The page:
“The prince of preachers” Charles H. Spurgeon describes another case. He was also forced to note that even if people come forth, they have necessarily not truly converted. He noticed this in his work and also after having studied the activities of others. He warned us particularly of intentional attempts of creating deep outbursts of feeling because such conversions are short-lived. It is completely different if a person him/herself sees their sins in the light of God and feels contrition. This will surely affect his or her feelings in some way.

 

Do not try to create any sensations or “effects”. People may weep, sob or scream, there may be plenty of people in further meetings, there may be all kinds of disorder, and you must allow this if it is about actual feelings – in no case should you try to make this happen, however.

   Very often those converts who were converted through a powerful upsurge of emotion die when the emotion passes. They remind me of insects which are born on a very warm day and die when the sun has set. (...) Christianity that needs or breeds deep emotion does not appeal to me. I’ll rather have the fear of God at the Golgotha than the fear of God on the Vesuvius.

   (...) This action of mine did not stand the test. It did not stand even a regular test after the person who had influenced the man was gone. When you have left the village or town in which you were preaching, it is highly likely that some people who seemed to be born again will relinquish their faith.

   (...) Do not set down your fish before you have fried them, and do not let go of your recently converted before they have been examined and tested. This may make your work a little slower but, dear brother, it will surely make it more certain. (3)

 

We will finally study a couple of references to phenomena: animal voices and a striving to make Christians act like animals. The writers state that such phenomena should not be considered the work of the Holy Spirit because the Holy Spirit is the spirit of holiness. They should not be favoured and immediately considered the work of God if they are not.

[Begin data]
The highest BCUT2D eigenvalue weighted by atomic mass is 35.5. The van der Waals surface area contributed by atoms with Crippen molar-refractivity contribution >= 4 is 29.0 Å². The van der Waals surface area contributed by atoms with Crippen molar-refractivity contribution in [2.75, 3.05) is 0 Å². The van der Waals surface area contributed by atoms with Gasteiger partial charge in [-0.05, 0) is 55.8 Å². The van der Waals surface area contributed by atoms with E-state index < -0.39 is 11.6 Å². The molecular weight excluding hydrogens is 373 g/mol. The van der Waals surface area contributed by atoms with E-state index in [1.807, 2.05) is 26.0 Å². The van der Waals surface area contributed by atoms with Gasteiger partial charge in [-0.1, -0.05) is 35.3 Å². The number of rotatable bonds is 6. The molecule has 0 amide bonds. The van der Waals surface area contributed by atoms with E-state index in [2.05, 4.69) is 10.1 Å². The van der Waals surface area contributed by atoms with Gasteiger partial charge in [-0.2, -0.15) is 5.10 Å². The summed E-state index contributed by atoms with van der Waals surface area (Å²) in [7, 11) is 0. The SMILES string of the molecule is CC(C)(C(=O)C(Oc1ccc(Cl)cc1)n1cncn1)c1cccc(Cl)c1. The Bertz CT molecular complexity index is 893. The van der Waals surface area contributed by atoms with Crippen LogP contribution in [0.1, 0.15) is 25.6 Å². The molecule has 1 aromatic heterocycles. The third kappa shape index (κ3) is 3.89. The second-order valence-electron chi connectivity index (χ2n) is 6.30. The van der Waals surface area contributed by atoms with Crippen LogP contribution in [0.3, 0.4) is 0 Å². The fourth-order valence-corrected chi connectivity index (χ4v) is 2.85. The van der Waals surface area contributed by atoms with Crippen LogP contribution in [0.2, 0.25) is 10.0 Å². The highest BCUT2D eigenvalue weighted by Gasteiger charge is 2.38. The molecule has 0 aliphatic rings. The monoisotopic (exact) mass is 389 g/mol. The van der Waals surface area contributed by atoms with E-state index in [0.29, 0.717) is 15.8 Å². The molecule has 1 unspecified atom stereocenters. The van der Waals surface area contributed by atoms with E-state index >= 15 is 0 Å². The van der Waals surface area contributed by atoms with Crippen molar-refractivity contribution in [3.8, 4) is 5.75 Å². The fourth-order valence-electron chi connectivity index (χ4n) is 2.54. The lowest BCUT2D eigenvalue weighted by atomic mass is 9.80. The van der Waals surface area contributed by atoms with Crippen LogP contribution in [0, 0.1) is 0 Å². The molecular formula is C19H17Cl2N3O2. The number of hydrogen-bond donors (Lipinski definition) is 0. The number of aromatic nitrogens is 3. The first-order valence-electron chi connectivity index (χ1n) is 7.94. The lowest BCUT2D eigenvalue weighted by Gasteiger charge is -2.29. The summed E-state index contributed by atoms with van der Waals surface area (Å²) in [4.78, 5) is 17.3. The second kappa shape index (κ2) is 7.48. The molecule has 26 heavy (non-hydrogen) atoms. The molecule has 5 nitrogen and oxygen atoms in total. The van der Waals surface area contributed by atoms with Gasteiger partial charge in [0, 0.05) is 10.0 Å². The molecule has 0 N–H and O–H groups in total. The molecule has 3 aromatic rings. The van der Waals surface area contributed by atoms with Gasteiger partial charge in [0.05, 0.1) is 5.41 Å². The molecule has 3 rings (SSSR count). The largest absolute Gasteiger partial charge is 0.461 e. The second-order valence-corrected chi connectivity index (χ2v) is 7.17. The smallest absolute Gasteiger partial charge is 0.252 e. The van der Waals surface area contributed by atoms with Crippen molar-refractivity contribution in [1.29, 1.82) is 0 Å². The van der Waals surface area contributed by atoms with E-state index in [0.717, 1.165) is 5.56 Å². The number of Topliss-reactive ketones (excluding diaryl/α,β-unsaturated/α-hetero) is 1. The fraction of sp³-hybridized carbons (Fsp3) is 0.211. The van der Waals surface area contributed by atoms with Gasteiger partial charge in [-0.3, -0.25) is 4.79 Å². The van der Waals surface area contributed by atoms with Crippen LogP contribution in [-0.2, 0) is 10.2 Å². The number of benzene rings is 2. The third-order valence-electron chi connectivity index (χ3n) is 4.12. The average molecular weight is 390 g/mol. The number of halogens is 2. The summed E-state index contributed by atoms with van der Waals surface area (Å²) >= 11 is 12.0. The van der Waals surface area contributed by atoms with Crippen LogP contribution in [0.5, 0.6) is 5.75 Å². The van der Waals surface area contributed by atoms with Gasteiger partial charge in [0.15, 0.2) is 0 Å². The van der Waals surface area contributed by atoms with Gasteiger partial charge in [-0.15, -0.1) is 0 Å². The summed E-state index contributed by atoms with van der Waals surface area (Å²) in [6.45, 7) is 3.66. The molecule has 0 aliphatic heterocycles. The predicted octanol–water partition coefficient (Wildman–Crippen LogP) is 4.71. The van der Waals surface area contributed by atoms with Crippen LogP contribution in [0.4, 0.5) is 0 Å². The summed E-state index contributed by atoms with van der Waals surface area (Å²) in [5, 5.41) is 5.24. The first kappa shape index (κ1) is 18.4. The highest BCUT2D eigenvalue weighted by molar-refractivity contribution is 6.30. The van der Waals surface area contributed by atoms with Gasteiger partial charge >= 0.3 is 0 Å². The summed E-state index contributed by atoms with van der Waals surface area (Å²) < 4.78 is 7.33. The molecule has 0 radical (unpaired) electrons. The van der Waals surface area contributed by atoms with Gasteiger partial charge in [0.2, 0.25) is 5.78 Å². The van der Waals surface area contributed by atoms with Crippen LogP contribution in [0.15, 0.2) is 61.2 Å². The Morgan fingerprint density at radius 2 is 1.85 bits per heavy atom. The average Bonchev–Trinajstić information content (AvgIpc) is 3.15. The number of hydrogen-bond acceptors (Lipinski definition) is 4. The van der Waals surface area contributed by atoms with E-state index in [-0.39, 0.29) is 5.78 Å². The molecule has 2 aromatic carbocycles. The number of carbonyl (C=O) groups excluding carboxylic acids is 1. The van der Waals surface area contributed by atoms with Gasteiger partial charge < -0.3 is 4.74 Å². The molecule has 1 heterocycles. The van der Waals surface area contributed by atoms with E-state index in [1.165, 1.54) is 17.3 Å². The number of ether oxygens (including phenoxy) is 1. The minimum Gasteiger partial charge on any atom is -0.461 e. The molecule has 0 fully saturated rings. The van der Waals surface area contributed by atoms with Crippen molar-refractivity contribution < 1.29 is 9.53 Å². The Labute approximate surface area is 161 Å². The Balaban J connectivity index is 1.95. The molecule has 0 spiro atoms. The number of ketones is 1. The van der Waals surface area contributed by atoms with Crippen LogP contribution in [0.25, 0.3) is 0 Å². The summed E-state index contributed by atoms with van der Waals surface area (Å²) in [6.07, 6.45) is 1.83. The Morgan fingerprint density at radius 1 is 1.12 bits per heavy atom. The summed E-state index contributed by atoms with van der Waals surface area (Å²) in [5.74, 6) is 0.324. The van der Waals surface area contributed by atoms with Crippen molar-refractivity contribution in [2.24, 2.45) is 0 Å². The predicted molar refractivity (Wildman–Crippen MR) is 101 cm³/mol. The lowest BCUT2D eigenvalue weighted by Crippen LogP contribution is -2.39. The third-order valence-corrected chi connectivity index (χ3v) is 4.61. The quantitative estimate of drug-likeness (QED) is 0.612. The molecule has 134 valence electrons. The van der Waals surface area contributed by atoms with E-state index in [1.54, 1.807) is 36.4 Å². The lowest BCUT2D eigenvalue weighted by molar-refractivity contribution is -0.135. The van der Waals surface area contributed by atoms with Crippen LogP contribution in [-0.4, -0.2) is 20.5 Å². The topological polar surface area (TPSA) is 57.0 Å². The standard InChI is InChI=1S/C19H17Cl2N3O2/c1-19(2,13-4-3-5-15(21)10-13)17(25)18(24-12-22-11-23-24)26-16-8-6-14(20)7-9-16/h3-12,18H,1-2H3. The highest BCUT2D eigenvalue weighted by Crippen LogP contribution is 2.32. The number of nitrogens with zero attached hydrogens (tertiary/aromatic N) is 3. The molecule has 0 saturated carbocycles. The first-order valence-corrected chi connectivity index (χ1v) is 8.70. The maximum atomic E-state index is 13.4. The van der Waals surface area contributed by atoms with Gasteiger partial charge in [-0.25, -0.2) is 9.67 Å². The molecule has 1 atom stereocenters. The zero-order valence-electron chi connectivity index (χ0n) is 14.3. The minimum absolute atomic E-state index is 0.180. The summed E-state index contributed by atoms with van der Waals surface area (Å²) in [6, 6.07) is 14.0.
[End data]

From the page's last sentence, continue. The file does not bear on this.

From this, we get back to the idea that all phenomena occurring in a congregation are not of God, as Jonathan Edwards pointed out 300 years ago. Even if 90% of all phenomena were of Him, there may also be activities that are not of Him. We already stated that this is possible if some people who are already tied come to meetings. It is possible even in the case of Christians because not all of us are automatically freed from our spiritualistic gifts, for example, that we may have as inheritance or that we may have obtained after having practiced spiritual healing, clairvoyance or occultist activities. We need to resign from these activities and pray God to take these imitation gifts away.

 

Another way in which demonic deception reveals itself is a striving to make Christians imitate animals. I call su0ch demons “animal spirits”.

   I described in Chapter 9 how different kinds of animal spirits expressed themselves in our meeting in Zambia. There have been similar manifestations also in churches of more “civilized” countries, and they have been considered the work of the Holy Spirit. I will quote a letter sent to me in 1996 by a friend to make my point clearer. He is a pastor in a Pentecostal church in South Africa where most people are white. He described a movement that had evolved in his area as follows:

   Within a short time, a brother rose from this movement who with his church led the entire movement into bizarre, impure behaviour. (...) It was not uncommon to hear the brothers barking, to see them crawling on the floor like animals and to hear them making all kinds of animal sounds, all while moved by an uncontrolled force. Such phenomena were considered the work of the Holy Spirit.(4)